Better to do without power than lose all that. Better not to go and look, but just remember, perhaps repeating Sartre's undying lines at the end of a virtuoso passage in his only authentic writing, Nausea: "Goodbye, you bastards."

**

    The "happy Fall" (Augustine) in Eden made Redemption possible. The human assertiveness and "sophistication" of knowledge made possible the promise of Redemption through creative "Magnificats," testimonials to God's Glory. But the cost to the creators was as exorbitant as the revelation of monotheism was to "the chosen people." The privilege of talent, or genius as something to be atoned, paid for, is a central anguishing theme of literature: Balzac, Baudelaire, Rimbaud, T. S. Eliot, and Camus.
As an intensely "inward" freshman at the University of Virginia, I formed a particular friendship with K. M., a withdrawn, sensitive lad of German-American extraction, who became a prominent nuclear physicist. In later years, I learned by chance—we had lost contact after graduating and getting caught up in World War II—he had played an active role in founding a Jewish-Christian brotherhood.
    I thought of him again when I read about Pope John Paul II's piety to the memory of his persecuted Jewish playmates in Krakow. Also, when I read James Carroll's Constantine's Sword: he had been deeply troubled by the "country club" ostracism of a twelve-year-old Jewish bosom friend, in northern Virginia where they lived at the time. His Catholic conscience (he entered the priesthood for awhile), like John Paul II's, was sorely tried by this in the context of the Holocaust. Sister Rose was comparably troubled to the extent of importantly influencing Vatican II.
    I think back, too, to Dwight Eisenhower—of Germanic descent (via Switzerland)—who was jolted to the quick by Bergen-Belsen and began to speak of Judeo-Christianity. He had been our heart-warming American father-spirit as our military commander in the War. Hearing that good voice, in a scene of The Attic (the true film story of Miep Gies), as Anne Frank and her family and friends heard it, huddled around a clandestine radio in their precarious hideaway, I realized anew how right that good-hearted Eisenhower impulse was and could be.
    Alas, I hadn't counted on the persistent stranglehold of anti-Semitism, that "poison in the bloodstream of Christianity" (Bernard Lewis). The historically-dubious fact that, maybe, some Jews, two thousand years ago may have encouraged the Romans to crucify Jesus, and that Jews generally, ever since, had tended to deny his divinity (not all: many became Christians or were broadly sympathetic to him, as Anne Frank's family and mine were) was enough to justify endlessly repeated crimes and sins in millions of selfishly psychotic—to the point of mass-murder and synagogue burning as well as expropriation and expulsion—people whom, ironically and unarguably, a clearly Jewish Jesus would have abhorred.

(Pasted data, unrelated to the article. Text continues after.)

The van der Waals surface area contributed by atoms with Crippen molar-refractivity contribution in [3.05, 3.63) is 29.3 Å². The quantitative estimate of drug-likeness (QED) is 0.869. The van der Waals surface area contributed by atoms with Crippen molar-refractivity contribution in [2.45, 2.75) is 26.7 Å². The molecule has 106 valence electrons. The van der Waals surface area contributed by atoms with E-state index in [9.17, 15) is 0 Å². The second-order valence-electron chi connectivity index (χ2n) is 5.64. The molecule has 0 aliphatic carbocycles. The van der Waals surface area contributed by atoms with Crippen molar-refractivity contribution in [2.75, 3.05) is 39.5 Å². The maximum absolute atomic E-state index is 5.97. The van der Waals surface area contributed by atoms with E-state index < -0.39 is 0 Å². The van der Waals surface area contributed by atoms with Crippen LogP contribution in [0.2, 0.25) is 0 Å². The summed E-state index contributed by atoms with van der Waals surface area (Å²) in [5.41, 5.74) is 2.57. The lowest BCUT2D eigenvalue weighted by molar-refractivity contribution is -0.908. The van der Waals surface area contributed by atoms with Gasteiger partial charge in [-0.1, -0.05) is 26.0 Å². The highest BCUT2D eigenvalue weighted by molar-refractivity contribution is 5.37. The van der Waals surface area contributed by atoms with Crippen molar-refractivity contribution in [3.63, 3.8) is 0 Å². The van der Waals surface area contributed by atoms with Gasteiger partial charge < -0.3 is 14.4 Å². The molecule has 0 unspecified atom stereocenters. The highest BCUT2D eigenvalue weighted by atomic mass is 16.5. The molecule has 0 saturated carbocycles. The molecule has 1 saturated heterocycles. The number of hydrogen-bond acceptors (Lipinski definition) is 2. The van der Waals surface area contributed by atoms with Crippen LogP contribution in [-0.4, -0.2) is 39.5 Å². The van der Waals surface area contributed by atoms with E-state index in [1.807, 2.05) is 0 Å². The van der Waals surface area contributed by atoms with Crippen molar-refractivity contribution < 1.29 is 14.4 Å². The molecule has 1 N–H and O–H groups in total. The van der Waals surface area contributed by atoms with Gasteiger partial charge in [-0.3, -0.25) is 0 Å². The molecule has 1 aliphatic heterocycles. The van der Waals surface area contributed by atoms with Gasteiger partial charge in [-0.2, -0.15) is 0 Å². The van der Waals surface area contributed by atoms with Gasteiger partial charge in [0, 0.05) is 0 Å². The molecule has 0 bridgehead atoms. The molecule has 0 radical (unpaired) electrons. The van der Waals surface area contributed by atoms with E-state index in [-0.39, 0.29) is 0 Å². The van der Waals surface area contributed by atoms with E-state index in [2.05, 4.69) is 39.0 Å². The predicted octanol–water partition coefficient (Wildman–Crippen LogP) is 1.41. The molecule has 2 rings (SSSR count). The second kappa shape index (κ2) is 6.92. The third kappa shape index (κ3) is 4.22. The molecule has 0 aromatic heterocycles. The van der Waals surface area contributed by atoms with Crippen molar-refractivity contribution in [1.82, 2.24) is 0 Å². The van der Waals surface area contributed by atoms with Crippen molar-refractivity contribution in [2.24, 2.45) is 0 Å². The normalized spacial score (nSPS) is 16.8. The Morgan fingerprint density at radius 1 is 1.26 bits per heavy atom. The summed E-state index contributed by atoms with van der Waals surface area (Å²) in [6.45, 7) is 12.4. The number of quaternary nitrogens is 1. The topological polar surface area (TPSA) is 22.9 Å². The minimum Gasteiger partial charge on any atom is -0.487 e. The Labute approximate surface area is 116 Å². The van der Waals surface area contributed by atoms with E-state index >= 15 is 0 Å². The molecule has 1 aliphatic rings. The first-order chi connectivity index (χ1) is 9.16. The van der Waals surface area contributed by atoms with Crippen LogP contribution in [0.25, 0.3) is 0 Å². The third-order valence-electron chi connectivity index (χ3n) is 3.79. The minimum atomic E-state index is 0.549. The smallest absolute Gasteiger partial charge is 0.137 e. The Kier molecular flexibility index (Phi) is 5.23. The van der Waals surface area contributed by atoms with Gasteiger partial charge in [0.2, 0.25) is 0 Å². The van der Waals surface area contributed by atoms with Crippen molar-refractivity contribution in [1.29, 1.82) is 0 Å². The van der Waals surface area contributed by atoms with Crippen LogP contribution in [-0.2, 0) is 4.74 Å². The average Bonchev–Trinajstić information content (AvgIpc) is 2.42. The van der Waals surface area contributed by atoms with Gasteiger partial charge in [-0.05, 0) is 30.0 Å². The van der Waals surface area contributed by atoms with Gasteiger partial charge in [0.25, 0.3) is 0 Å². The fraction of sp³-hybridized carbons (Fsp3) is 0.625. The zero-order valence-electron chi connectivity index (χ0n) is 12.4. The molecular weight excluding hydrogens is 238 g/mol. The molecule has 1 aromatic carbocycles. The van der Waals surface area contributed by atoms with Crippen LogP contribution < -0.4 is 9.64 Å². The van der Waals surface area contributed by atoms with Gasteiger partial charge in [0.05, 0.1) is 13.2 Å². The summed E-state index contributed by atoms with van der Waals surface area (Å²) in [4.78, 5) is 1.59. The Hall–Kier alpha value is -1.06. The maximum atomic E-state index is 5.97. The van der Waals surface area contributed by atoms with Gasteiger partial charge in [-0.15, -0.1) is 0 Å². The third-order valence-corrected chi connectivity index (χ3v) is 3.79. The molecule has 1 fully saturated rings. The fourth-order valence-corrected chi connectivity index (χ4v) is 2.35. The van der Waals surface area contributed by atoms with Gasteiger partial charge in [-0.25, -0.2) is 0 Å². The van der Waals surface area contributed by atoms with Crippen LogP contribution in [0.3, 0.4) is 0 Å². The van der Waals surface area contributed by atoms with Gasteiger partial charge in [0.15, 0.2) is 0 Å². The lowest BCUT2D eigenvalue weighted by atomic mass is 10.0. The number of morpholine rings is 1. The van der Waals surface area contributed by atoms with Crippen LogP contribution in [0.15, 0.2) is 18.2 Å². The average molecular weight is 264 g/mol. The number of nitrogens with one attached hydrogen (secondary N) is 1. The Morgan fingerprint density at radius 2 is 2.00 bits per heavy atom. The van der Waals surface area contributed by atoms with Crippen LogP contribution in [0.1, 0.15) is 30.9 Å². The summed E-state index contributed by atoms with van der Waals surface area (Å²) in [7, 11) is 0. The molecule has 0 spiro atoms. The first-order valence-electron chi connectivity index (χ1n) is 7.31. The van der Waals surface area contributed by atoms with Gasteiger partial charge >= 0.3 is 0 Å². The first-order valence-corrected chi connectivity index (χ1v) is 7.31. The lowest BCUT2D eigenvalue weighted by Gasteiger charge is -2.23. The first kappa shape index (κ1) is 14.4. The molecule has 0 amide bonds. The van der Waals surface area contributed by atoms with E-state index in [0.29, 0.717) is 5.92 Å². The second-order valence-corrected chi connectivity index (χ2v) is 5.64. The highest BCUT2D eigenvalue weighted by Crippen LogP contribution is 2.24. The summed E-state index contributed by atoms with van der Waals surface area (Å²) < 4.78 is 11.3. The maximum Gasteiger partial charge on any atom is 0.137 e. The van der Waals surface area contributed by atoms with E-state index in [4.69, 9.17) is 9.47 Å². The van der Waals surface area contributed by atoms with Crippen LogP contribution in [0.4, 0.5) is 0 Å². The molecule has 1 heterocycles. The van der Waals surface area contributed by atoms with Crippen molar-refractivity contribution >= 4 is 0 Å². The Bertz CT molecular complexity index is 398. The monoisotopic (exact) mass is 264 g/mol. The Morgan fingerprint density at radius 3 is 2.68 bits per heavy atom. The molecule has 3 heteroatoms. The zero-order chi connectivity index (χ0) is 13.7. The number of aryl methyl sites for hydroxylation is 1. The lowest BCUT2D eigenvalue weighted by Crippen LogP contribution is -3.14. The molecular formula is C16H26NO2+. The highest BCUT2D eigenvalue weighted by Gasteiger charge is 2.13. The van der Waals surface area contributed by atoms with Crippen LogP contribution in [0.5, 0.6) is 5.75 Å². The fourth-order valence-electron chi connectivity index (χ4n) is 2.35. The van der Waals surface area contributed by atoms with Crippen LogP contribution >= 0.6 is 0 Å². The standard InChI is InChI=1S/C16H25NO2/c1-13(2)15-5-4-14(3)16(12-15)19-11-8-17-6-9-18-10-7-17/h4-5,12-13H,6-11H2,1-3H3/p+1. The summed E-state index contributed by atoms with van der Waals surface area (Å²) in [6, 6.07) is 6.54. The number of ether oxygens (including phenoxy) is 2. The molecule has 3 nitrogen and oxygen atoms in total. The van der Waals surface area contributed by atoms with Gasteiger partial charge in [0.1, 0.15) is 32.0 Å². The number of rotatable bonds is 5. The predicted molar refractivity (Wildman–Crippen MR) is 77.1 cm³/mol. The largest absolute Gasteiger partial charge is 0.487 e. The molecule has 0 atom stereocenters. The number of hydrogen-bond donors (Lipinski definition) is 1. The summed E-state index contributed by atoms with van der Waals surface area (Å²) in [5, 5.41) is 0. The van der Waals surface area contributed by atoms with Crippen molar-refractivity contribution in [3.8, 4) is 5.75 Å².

Recently I dared to use the term Judeo-Christian to a pair of well-known Christian critics and journalists, one Catholic and the other Protestant. Both broke off relations. One lapsed into a stony silence, the other hurled the Apostle's Creed at me like a spear.
    But Jesus, bereft on the cross, was as open-souled as his ancestor David had been in his Psalms. He spoke for new unmediated faith ("before Abraham") but also, in the Gospel of Mark, for an unqualified defense of the Commandments (Paul was less inspired). He was as beautifully merciful: "Neither do I condemn thee" to the adulteress as Joseph had been to his brothers—yet he sternly told her to "Sin no more"; and brought a "sword," upset the moneylenders' tables.
    Surely he was a Jew: "Salvation is of the Jews" (Matthew), proudly of the house of David, citing Abel, Abraham, and Isaac among his forbearers. He was also a unique new voice proclaiming that only through Him could one reach the Father, salvation. Again, as ever, there was a powerful undecidable, like God's goodness in the face of awful evil, even in Him, as Abraham and Moses complained, followed by David and Jesus on the cross.
    Another ancient problem here is self-preoccupied smugness hung-up on its own salvation, damn the unsaved others. Hegel got stuck in it: his phenomenology seemed open-minded for a while—mastery and vision through gutsy "pure negation," death-risk—but Kierkegaard saw through it and its settling for a neat final "synthesis" (featuring himself and a German emperor). Mallarmé independently popped this runaway pan-logical bubble and left his "supreme Game" open for further "magnificats." Adorno and Horkheimer, after the Holocaust, saw what a lethal farce this Nordic, neo-classical triumph of cancer-brain (like Jew-hating Kant's) could become.
    If Jesus himself can be seen as freely open to truth, undecidably or importantly Judeo-Christian as practically all our greatest artists in his wake were—Dante (in De Monarchia), Milton, Goethe, (who cherished the "clear, tranquil faith" of Abraham and Joseph), Mallarmé whose lifetime heroine and hero were Judaic—his adolescent chum had been Mendès)—how after the Holocaust, Anne Frank, a million and half Jewish children, Eisenhower, Sister Rose, how can one explain the selfish Christian bullies, stubborn as pit bulls, who still wield the cross "like a club," or country club emblem and clam up at the gentle suggestion of a better spirituality almost as woodenly as radical Muslims, though  less lethal and overt in their lashings-out.
    True, there are Orthodox Jews like that: David Gerlernter, in an essay in The Weekly Standard, chided Disraeli for his gracious and benign Judeo-Christianity. One imagines his discomfort at reading Proust, for example. His editors protect him from rejoinders, like this one. Groupthink wins again.